The Compassionate Warrior:
Behind the anonymous roll-up door of a windowless industrial warehouse space Lou Bermingham performs the physical and mental exercises central to his longtime Aikido practice. Designed to prepare the practitioner to receive, merge, and harmlessly re-direct an enemy’s attack, Bermingham employs the unifying focus of this martial art towards his painting. There is nothing of the self-conscious painter-as-shaman pose about the artist. He’s low-key and thoughtful as well as quick to laugh and conversationally generous. Our discussion revealed a man who is balancing many earthbound responsibilities – family, full-time job, intermittent financial worries – with a dedicated painters’ life.
For years his studio was near a creek at the edge of the redwoods of the Santa Cruz Mountains, a run-down shack of a building in a ghost town called Holy City. He became a highly skilled stained glass artisan there, first experimenting with color-driven abstraction in flat glass before translating that approach to painting. As a Californian who has never been far from natural beauty, Bermingham says he “needs a body of water around”. Although now cloistered in his Santa Cruz industrial studio, the ocean is near and he’s grateful to have a stand of olive trees planted in the complex.
Caves seem an unlikely place for the imagination of a west coast painter to lodge, but Bermingham loves caving, affectionately refers to his studio as one, and feels deeply connected to the monumental imagery of Lascaux. He has developed a vocabulary of symbols culled from dreams and intuitive preparatory drawing. Both personal and universal, these shapes are also repeatedly found in Paleolithic cave paintings and ancient Egyptian hieroglyphics. “Information travels” he says, referring to his belief in a collective unconscious. A focused meditation each year identifies an animal totem whose spirit and image he will use in the work.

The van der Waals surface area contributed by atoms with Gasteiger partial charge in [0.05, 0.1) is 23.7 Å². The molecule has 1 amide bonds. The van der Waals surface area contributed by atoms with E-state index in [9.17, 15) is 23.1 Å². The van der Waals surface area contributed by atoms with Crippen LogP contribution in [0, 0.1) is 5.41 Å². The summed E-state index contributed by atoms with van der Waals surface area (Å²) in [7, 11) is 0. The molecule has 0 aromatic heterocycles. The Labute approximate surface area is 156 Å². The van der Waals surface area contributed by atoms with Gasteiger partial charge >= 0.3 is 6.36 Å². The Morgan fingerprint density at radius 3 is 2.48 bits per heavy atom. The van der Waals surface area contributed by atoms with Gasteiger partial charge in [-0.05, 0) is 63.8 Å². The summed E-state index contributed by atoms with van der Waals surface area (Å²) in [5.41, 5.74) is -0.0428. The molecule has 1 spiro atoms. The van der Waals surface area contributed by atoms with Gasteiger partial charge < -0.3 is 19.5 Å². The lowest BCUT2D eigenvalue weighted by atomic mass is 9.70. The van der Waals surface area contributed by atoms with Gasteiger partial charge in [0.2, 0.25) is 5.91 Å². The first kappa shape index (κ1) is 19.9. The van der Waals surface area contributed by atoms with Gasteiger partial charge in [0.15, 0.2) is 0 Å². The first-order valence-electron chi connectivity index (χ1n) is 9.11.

During our interview he revealed a childhood rich in an everyday acceptance of the mysterious. His mother, a French woman with a passion for culture shared with her children, was also clairvoyant. (More pragmatic, his Irish-American father carried a post-Depression fear and reverence over the power of money to hold society, and family, afloat.) Drawing constantly as young boy, Bermingham’s earliest subjects were martyrs and devils. A thunderbolt came at sixteen from seeing a densely blue Yves Klein in a Paris museum. It was during his college year abroad in Aix-en-Provence that he first encountered Aikido with its life-affirming philosophy and precise physical training. Later he lived an extended time in Egypt and visited Morocco, exhilarated by the pattern and color. As a mature artist he deeply respects the work of Elizabeth Murray, Sigmar Polke, and Mimmo Paladino. Although Bermingham’s practice does not share the formal rigor of Murray or the wide-ranging appetite for irony and material experimentation of Polke and Paladino, he is very keyed-in to the powerful ability of their work to communicate through rough and tumble expressionist form and virtuoso juxtapositions. Bermingham’s teaching is inspired by Joseph Beuys’ concept that every human being is an artist. As a full-time high school art instructor, Bermingham is devoted to his students’ self-realization through art making.